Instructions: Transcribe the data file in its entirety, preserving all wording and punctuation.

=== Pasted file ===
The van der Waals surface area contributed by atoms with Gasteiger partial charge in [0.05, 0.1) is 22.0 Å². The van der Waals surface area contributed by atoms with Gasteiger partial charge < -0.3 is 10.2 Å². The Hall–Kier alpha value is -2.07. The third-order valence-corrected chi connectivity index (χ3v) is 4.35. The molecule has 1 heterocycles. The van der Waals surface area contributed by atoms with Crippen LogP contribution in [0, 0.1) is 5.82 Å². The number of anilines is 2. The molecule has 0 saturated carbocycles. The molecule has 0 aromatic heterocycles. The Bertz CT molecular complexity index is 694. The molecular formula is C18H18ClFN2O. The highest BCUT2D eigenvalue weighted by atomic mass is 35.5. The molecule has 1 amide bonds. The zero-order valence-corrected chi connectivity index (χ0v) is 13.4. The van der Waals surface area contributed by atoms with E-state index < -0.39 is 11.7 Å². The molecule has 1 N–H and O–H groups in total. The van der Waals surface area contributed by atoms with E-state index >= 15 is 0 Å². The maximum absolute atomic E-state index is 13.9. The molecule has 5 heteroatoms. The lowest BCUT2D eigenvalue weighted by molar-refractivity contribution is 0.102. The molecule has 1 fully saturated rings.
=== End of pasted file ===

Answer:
The van der Waals surface area contributed by atoms with Gasteiger partial charge in [0.05, 0.1) is 22.0 Å². The van der Waals surface area contributed by atoms with Gasteiger partial charge < -0.3 is 10.2 Å². The Hall–Kier alpha value is -2.07. The third-order valence-corrected chi connectivity index (χ3v) is 4.35. The molecule has 1 heterocycles. The van der Waals surface area contributed by atoms with Crippen LogP contribution in [0, 0.1) is 5.82 Å². The number of anilines is 2. The molecule has 0 saturated carbocycles. The molecule has 0 aromatic heterocycles. The Bertz CT molecular complexity index is 694. The molecular formula is C18H18ClFN2O. The highest BCUT2D eigenvalue weighted by atomic mass is 35.5. The molecule has 1 amide bonds. The zero-order valence-corrected chi connectivity index (χ0v) is 13.4. The van der Waals surface area contributed by atoms with E-state index < -0.39 is 11.7 Å². The molecule has 1 N–H and O–H groups in total. The van der Waals surface area contributed by atoms with E-state index >= 15 is 0 Å². The maximum absolute atomic E-state index is 13.9. The molecule has 5 heteroatoms. The lowest BCUT2D eigenvalue weighted by molar-refractivity contribution is 0.102. The molecule has 1 fully saturated rings.